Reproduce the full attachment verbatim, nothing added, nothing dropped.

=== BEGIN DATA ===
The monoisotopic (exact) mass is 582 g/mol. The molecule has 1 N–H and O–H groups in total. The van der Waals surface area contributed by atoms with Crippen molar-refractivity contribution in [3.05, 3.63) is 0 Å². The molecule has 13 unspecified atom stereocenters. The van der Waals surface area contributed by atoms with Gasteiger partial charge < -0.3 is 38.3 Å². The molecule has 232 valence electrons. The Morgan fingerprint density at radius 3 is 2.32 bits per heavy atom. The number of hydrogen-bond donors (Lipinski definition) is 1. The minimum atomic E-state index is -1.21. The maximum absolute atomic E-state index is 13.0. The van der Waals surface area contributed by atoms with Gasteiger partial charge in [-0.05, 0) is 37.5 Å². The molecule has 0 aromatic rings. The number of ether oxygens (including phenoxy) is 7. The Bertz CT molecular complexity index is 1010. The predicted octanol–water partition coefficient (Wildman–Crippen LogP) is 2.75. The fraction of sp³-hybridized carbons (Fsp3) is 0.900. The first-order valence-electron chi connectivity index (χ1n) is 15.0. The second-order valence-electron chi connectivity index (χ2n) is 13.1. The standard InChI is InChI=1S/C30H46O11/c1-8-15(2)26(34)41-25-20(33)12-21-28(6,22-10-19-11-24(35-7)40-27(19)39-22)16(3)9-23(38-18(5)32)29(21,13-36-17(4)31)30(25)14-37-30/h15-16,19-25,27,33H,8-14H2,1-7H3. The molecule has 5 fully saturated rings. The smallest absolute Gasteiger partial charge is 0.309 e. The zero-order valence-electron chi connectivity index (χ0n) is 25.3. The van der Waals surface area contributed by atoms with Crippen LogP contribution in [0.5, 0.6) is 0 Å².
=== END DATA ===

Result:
The monoisotopic (exact) mass is 582 g/mol. The molecule has 1 N–H and O–H groups in total. The van der Waals surface area contributed by atoms with Crippen molar-refractivity contribution in [3.05, 3.63) is 0 Å². The molecule has 13 unspecified atom stereocenters. The van der Waals surface area contributed by atoms with Gasteiger partial charge < -0.3 is 38.3 Å². The molecule has 232 valence electrons. The Morgan fingerprint density at radius 3 is 2.32 bits per heavy atom. The number of hydrogen-bond donors (Lipinski definition) is 1. The minimum atomic E-state index is -1.21. The maximum absolute atomic E-state index is 13.0. The van der Waals surface area contributed by atoms with Gasteiger partial charge in [-0.05, 0) is 37.5 Å². The molecule has 0 aromatic rings. The number of ether oxygens (including phenoxy) is 7. The Bertz CT molecular complexity index is 1010. The predicted octanol–water partition coefficient (Wildman–Crippen LogP) is 2.75. The fraction of sp³-hybridized carbons (Fsp3) is 0.900. The first-order valence-electron chi connectivity index (χ1n) is 15.0. The second-order valence-electron chi connectivity index (χ2n) is 13.1. The standard InChI is InChI=1S/C30H46O11/c1-8-15(2)26(34)41-25-20(33)12-21-28(6,22-10-19-11-24(35-7)40-27(19)39-22)16(3)9-23(38-18(5)32)29(21,13-36-17(4)31)30(25)14-37-30/h15-16,19-25,27,33H,8-14H2,1-7H3. The molecule has 5 fully saturated rings. The smallest absolute Gasteiger partial charge is 0.309 e. The zero-order valence-electron chi connectivity index (χ0n) is 25.3. The van der Waals surface area contributed by atoms with Crippen LogP contribution in [0.5, 0.6) is 0 Å².